If it's in the News, it's in our Polls. Public opinion polling since 2003.

 

Shutdown Threat Is Not All that Ails the Dollar

A Commentary by Lawrence Kudlow

Saturday, April 09, 2011

Washington shutdown fears are sinking the U.S. dollar, according to some news reports. Surely there's something  to this, as investor confusion rises and confidence falls, and as Washington seems to be gridlocked over a few billion dollars.

Frankly, the GOP could easily declare victory and accept a $35 billion to $40 billion spending cut for the final strokes of the 2011 continuing resolution. This kind of deal would move the domestic discretionary baseline back toward 2008. No mean feat.

Over 10 years, estimates range above $400 billion in real cuts in the level of those domestic programs. Considering where the process started -- with the failure of the Democrats to propose a budget, and then the early Democratic response of only $5 billion in CR budget cuts -- the GOP has come a long way in the absolute right direction.

So from here the GOP could move from billions in CR cuts to trillions in cuts in the Paul Ryan budget.

Yet, however this works out, the principal cause of the declining dollar is not a threatened government shutdown. It's the excess money creation of the Fed, which is falling further and further behind the international curve of currency stability.

While Bernanke & Co. have increased the adjusted monetary base by about $500 billion since late December, other central banks have been tightening policy in order to stabilize their currencies and fight inflation. The European Central Bank went for a quarter-point hike this week. And the euro is trading strong at 1.44 to the dollar.

Over the past year or so, Canada and Australia have raised rates several times. Their currencies are soaring. China and other Asian countries also have been gradually tightening policy. In all these cases, foreign central banks are rejecting the over-supply of dollars coming their way.

So, by the way, are Middle East oil producers, according to CNBC reporting. As U.S. crude-oil prices have shot up 30 percent since mid-February, the Saudis and others have been selling much of the dollar proceeds from the high-priced oil sales.

It just seems like nobody wants dollars. Over the past 10 months, the dollar index has lost 15 percent. That's because there are too many of them. And a lot of the excess dollar flow is finding its way into commodities -- including oil, but most especially gold and silver, which are traditional monetary substitutes. Right now, gold is cruising toward $1,500 an ounce. Silver has passed $40. Crude oil is more than $112, and European crude is back to $126.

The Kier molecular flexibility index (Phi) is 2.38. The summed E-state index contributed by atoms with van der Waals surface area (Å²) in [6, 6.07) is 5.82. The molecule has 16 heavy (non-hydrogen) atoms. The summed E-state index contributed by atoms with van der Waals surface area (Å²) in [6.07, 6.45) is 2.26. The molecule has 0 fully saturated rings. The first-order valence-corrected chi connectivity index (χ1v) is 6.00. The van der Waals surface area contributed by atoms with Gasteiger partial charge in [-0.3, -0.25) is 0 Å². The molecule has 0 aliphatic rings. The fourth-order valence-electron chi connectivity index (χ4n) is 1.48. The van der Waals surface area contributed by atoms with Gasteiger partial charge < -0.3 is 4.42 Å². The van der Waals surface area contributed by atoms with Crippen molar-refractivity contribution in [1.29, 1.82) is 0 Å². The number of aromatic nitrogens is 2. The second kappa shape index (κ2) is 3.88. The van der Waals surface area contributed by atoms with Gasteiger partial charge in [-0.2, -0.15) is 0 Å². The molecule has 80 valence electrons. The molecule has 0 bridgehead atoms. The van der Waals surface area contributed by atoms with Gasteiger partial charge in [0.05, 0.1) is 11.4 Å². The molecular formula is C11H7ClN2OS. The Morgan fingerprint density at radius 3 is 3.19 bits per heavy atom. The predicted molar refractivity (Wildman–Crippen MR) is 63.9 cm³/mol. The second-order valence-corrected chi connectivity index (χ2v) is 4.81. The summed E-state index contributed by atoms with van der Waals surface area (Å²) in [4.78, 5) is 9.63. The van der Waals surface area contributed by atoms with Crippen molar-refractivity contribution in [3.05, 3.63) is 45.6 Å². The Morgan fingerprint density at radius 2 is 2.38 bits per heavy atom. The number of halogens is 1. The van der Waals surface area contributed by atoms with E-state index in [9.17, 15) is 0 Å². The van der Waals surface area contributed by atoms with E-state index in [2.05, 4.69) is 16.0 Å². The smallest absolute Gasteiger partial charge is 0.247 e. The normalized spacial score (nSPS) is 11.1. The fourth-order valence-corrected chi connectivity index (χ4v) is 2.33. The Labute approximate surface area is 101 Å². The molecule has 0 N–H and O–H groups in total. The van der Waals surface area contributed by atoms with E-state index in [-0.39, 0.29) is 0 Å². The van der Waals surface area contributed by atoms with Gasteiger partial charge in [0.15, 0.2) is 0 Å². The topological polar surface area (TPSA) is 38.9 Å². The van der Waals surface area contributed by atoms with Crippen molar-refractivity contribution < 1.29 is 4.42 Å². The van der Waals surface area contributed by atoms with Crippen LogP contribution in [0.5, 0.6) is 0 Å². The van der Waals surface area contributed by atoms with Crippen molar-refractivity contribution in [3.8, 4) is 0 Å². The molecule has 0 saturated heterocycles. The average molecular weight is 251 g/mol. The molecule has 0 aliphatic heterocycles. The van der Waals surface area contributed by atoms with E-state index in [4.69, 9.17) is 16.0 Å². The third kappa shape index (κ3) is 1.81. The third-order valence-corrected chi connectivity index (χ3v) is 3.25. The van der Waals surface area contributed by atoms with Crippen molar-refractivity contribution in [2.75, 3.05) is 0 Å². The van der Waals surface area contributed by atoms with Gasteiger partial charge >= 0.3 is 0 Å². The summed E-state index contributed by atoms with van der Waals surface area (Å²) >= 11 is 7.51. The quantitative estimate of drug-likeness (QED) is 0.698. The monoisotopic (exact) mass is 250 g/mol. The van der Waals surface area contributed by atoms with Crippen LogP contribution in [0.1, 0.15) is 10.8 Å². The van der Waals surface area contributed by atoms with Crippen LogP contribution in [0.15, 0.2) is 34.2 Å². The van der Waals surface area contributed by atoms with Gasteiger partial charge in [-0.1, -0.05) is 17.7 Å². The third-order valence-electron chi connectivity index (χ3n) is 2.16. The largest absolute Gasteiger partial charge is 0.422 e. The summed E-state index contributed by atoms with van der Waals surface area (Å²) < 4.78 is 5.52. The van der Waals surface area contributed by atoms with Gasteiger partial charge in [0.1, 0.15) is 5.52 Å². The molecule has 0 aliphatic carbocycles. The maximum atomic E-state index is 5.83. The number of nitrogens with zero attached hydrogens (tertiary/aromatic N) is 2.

In a recent survey by Reuters, one in five traders said they expect Brent oil to hit $150 this year. Gasoline prices in the states continue to surge, with the AAA national average retail price moving to $3.74. In almost 10 states, the price is hovering around $4.

Nobody knows where the energy tipping point is for the economy and stocks. And by and large, the market has held up rather well. But these spiking prices are surely a threat.

There's no question that the potential U.S. debt bomb from overspending is a backdrop fear for investors. Long run, that bomb could be just as much of a dollar destroyer as the over-easy Fed. And perhaps the debt bomb and cheap money are ultimately two sides of the same coin.

But in the short run, after the government shutdown goes away, the big problem behind the sinking dollar is a stubborn Fed with its head in the sand and with its failure to see world monetary and commodity threats closing in all around it.

COPYRIGHT 2011 CREATORS.COM

See More Commentary by Lawrence Kudlow.

See Other Political Commentary.

Views expressed in this column are those of the author, not those of Rasmussen Reports.  Comments about this content should be directed to the author or syndicate.

Rasmussen Reports is a media company specializing in the collection, publication and distribution of public opinion information.

We conduct public opinion polls on a variety of topics to inform our audience on events in the news and other topics of interest. To ensure editorial control and independence, we pay for the polls ourselves and generate revenue through the sale of subscriptions, sponsorships, and advertising. Nightly polling on politics, business and lifestyle topics provides the content to update the Rasmussen Reports web site many times each day. If it's in the news, it's in our polls. Additionally, the data drives a daily update newsletter and various media outlets across the country.

Some information, including the Rasmussen Reports daily Presidential Tracking Poll and commentaries are available for free to the general public. Subscriptions are available for $3.95 a month or 34.95 a year that provide subscribers with exclusive access to more than 20 stories per week on upcoming elections, consumer confidence, and issues that affect us all. For those who are really into the numbers, Platinum Members can review demographic crosstabs and a full history of our data.

To learn more about our methodology, click here.